“Love is nothing but a joy accompanied by an external cause” –Spinoza
“There is always some madness in love. But there is also always some reason in madness.” – Nietzche
“Love is composed of a single soul inhabiting two bodies.” – Aristotle
The month of February is all about relationships. Everywhere you go there are supermarket shelves stocked with heart-shaped candies and stuffed animals to be given to our beloved. For some, it is a month of companionship, of recognizing that special someone who suffers through our constant nagging and fluctuations in mood. For others, it acts as a constant reminder of the lack thereof being filled with Ben and Jerry’s pints and obnoxiously expensive chocolate packs. As we welcome February, it is impossible to talk about the new month without mentioning this major theme: love.
WHAT IS LOVE? (Baby Don’t Hurt me)
Above are definitions and comments about love from some famous philosophers. Love is an enigma. And in an effort to explain this enigma, scientists have studied the brain in order to gather as much information about the phenomenon as possible. Oxytocin and vasopressin, produced by the hypothalamus and released by the pituitary gland, are the hormones most closely associated with romantic love. Concentrations of both chemicals increase during intense stages of romantic love.
However, it’s important to note that love does not have to be inherently romantic. Love can be interpersonal. Interpersonal love is simply a strong bond between two individuals. It can be in a variety of settings such as working together in an organization, being siblings, or being peers who live in the same residence hall. However, intimate relationships take it a step further. An intimate relationship is an interpersonal relationship that involves physical or emotional intimacy. When we think of love, we usually think of the latter.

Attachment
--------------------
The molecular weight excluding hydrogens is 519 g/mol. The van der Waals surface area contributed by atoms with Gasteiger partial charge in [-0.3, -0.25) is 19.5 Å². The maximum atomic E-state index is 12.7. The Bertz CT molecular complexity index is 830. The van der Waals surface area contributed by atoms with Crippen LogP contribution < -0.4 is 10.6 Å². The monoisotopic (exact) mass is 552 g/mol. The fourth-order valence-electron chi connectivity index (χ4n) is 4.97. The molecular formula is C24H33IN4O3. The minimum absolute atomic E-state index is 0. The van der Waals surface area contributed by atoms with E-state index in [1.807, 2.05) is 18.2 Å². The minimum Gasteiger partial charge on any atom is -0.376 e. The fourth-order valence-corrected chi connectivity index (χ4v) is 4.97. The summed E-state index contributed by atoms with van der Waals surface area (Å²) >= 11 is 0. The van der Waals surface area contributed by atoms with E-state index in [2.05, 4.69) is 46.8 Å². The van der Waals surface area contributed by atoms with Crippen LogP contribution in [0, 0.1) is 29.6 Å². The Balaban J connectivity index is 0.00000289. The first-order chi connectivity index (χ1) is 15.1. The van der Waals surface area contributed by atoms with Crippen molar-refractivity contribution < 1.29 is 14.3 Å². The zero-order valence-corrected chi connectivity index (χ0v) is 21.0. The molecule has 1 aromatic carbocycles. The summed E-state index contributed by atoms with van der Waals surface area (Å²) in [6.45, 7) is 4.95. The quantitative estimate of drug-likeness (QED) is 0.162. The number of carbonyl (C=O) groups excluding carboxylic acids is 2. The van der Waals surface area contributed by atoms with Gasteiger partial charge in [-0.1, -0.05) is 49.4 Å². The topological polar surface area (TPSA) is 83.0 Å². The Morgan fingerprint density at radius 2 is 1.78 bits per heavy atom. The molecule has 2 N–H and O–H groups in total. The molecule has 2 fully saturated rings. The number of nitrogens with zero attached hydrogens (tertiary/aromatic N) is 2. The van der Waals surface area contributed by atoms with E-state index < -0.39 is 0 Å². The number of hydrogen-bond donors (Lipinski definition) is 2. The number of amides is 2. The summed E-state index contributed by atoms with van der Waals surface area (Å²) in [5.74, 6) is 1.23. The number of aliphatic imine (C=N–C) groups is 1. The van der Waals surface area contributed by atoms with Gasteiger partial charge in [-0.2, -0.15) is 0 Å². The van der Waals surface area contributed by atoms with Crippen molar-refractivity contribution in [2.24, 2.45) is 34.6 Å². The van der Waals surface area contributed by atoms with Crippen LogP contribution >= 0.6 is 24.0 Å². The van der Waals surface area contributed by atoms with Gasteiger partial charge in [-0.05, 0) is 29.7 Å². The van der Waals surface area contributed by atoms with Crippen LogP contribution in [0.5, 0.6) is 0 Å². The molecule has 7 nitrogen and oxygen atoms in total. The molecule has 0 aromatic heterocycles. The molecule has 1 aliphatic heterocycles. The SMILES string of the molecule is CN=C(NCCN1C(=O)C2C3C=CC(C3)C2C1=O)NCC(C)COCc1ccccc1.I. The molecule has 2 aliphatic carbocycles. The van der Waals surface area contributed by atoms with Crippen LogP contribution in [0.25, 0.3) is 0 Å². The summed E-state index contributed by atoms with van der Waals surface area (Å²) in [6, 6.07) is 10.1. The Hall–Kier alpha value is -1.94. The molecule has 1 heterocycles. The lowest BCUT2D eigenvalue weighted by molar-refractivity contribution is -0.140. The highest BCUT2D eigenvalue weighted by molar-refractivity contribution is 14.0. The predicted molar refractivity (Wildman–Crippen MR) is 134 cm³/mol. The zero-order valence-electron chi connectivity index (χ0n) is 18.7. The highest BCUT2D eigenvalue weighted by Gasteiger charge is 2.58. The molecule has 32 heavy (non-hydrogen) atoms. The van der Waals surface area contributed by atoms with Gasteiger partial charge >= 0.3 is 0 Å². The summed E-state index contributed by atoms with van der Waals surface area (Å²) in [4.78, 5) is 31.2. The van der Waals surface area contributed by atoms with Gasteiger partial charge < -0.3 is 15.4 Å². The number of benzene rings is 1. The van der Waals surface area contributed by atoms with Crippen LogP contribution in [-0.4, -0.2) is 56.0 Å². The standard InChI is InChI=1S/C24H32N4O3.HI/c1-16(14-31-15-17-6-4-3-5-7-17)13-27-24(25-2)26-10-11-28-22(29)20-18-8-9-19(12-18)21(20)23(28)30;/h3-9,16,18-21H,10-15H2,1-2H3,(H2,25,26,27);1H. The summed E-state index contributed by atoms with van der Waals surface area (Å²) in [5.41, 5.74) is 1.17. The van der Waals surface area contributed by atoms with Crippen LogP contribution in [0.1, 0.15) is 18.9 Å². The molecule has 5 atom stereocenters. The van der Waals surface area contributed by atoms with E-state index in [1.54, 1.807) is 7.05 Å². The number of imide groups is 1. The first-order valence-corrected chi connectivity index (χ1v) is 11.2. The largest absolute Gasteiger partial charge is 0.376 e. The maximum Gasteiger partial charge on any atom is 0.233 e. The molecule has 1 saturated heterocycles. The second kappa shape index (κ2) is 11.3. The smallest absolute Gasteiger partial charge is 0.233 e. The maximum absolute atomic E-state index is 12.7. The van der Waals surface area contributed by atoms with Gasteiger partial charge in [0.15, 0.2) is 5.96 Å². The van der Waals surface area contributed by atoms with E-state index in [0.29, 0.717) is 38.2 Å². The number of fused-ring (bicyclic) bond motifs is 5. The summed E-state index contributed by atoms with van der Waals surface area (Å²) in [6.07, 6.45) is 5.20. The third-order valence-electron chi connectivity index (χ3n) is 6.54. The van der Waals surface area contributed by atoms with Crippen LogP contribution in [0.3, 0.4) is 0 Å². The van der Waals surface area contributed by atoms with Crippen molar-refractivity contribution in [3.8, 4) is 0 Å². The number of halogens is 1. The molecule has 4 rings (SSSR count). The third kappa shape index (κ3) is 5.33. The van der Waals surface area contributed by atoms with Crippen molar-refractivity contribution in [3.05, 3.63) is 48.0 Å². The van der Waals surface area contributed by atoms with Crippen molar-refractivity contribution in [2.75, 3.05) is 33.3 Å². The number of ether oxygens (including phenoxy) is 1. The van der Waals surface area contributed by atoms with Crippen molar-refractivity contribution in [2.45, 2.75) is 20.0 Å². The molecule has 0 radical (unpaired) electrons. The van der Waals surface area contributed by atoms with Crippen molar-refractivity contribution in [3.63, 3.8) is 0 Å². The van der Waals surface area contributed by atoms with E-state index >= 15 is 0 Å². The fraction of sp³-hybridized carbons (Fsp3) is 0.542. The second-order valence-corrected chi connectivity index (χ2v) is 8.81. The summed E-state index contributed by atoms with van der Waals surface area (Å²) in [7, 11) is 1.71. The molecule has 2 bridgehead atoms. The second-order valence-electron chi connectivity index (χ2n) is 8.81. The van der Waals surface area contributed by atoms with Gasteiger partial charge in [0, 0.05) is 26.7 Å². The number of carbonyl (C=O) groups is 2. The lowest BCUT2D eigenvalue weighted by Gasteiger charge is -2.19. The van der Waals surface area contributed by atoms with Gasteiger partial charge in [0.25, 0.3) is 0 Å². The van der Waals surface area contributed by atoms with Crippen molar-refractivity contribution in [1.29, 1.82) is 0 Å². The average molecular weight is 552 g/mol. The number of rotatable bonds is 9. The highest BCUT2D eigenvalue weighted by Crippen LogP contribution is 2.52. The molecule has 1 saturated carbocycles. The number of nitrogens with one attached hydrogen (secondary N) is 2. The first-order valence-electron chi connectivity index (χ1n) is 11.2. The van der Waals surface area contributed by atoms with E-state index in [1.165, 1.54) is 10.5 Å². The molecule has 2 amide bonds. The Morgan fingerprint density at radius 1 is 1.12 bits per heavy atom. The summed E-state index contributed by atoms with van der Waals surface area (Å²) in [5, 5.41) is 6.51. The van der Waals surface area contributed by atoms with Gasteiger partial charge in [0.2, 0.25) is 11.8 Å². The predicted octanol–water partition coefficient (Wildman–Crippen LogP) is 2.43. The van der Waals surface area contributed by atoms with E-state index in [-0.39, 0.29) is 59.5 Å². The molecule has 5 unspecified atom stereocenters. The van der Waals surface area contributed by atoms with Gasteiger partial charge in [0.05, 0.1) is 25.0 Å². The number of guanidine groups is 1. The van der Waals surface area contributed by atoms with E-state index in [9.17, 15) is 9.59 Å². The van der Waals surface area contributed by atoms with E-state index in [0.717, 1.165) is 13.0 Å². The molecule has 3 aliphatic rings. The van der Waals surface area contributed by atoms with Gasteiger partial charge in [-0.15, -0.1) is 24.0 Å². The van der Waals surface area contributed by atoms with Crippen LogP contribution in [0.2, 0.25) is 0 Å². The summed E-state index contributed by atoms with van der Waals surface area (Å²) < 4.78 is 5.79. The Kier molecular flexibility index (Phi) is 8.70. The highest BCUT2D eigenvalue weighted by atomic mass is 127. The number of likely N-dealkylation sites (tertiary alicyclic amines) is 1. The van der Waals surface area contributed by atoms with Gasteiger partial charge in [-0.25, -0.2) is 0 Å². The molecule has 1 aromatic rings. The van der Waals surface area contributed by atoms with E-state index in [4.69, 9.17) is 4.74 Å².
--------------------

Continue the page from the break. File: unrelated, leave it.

Let’s be honest, the science behind the cause is anything but riveting. Besides, even if we absorb all the information the internet has to offer about the systemics of love, we still may not have an ounce of knowledge regarding how to navigate love in a digital age.
CONNECTING THROUGH A SCREEN
Instagram. SnapChat. Tinder. Bumble. Hinge. The list goes on and on regarding the means in which we can meet new individuals in today’s world. Not only this, but social media platforms have created an avenue in which we are able to communicate with (and entertain) a large number of companions simultaneously. How has this affected our perception of monogamy?
Let’s look at present-day relationships like our approach to cars. Imagine you just purchased a new car. The smell of fresh leather, and the sun glistening off the polished top coat instills happiness and pride within you. In your first few months of driving your newly acquired toy, there is no better feeling. Yet, that excitement wears off. That once-new car begins acquiring dents and scratches. The leather begins to smoothen and the smell of sweat and last week’s takeout begins to overpower the car’s interior. To top it all off, new models are being released every year with new features, amenities, and designs. How are you meant to stay excited about your vehicle?
You don’t stay excited. Excitement is a fleeting feeling. Yet, you can actively choose to still take care of your vehicle and cherish the memories that you have created within it. Comparing a significant other to a material object like a car is an exaggeration. But this principle can still apply. That is, when that initial butterflies-in-your-stomach feeling fades, it doesn’t mean that the magic of the relationship has to fade. It simply evolves. It matures. Beauty becomes less defined by appearance and excitement, but more about the feeling of safety and comfort. There’s something infatuating about the time it takes to read/write a single novel rather than reading or writing 1000 blog posts.
“LOVE IS THE SECRET SAUCE OF A FULFILLING AND SUCCESSFUL LIFE. LOVE OF SELF, LOVE OF OTHERS, LOVE OF LIFE”